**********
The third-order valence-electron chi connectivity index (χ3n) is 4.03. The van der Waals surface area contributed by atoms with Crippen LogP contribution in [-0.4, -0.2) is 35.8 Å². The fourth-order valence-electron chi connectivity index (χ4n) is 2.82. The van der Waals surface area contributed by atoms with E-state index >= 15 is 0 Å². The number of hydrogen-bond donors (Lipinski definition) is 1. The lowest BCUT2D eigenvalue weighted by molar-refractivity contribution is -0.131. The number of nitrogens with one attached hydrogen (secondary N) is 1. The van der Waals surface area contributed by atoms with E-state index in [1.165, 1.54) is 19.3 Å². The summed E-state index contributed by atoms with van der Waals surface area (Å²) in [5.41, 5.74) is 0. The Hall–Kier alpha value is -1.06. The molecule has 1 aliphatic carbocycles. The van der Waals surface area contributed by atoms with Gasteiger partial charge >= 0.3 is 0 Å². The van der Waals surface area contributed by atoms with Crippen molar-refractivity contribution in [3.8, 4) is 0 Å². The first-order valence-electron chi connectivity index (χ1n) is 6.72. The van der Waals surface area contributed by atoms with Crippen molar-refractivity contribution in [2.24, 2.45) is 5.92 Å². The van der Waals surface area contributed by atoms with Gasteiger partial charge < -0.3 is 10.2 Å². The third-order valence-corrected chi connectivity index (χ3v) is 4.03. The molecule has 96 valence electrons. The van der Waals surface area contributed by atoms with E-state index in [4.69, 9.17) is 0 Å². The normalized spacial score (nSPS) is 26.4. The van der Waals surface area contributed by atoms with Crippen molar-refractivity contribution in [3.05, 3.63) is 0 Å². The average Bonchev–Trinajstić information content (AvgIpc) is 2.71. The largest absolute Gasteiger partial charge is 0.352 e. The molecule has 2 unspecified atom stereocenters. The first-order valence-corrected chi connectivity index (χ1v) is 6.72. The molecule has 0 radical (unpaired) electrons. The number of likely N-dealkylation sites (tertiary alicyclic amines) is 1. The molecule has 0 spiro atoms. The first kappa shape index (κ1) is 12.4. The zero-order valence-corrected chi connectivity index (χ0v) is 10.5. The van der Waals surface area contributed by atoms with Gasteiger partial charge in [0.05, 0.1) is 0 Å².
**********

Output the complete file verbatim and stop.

The third-order valence-electron chi connectivity index (χ3n) is 4.03. The van der Waals surface area contributed by atoms with Crippen LogP contribution in [-0.4, -0.2) is 35.8 Å². The fourth-order valence-electron chi connectivity index (χ4n) is 2.82. The van der Waals surface area contributed by atoms with E-state index >= 15 is 0 Å². The number of hydrogen-bond donors (Lipinski definition) is 1. The lowest BCUT2D eigenvalue weighted by molar-refractivity contribution is -0.131. The number of nitrogens with one attached hydrogen (secondary N) is 1. The van der Waals surface area contributed by atoms with E-state index in [1.165, 1.54) is 19.3 Å². The summed E-state index contributed by atoms with van der Waals surface area (Å²) in [5.41, 5.74) is 0. The Hall–Kier alpha value is -1.06. The molecule has 1 aliphatic carbocycles. The van der Waals surface area contributed by atoms with Gasteiger partial charge >= 0.3 is 0 Å². The van der Waals surface area contributed by atoms with Crippen molar-refractivity contribution in [3.8, 4) is 0 Å². The first-order valence-electron chi connectivity index (χ1n) is 6.72. The van der Waals surface area contributed by atoms with Crippen molar-refractivity contribution in [2.24, 2.45) is 5.92 Å². The van der Waals surface area contributed by atoms with Gasteiger partial charge < -0.3 is 10.2 Å². The third-order valence-corrected chi connectivity index (χ3v) is 4.03. The molecule has 96 valence electrons. The van der Waals surface area contributed by atoms with E-state index in [4.69, 9.17) is 0 Å². The normalized spacial score (nSPS) is 26.4. The van der Waals surface area contributed by atoms with Crippen molar-refractivity contribution in [3.05, 3.63) is 0 Å². The average Bonchev–Trinajstić information content (AvgIpc) is 2.71. The largest absolute Gasteiger partial charge is 0.352 e. The molecule has 2 unspecified atom stereocenters. The first-order valence-corrected chi connectivity index (χ1v) is 6.72. The molecule has 0 radical (unpaired) electrons. The number of likely N-dealkylation sites (tertiary alicyclic amines) is 1. The molecule has 0 spiro atoms. The first kappa shape index (κ1) is 12.4. The zero-order valence-corrected chi connectivity index (χ0v) is 10.5. The van der Waals surface area contributed by atoms with Gasteiger partial charge in [0.05, 0.1) is 0 Å².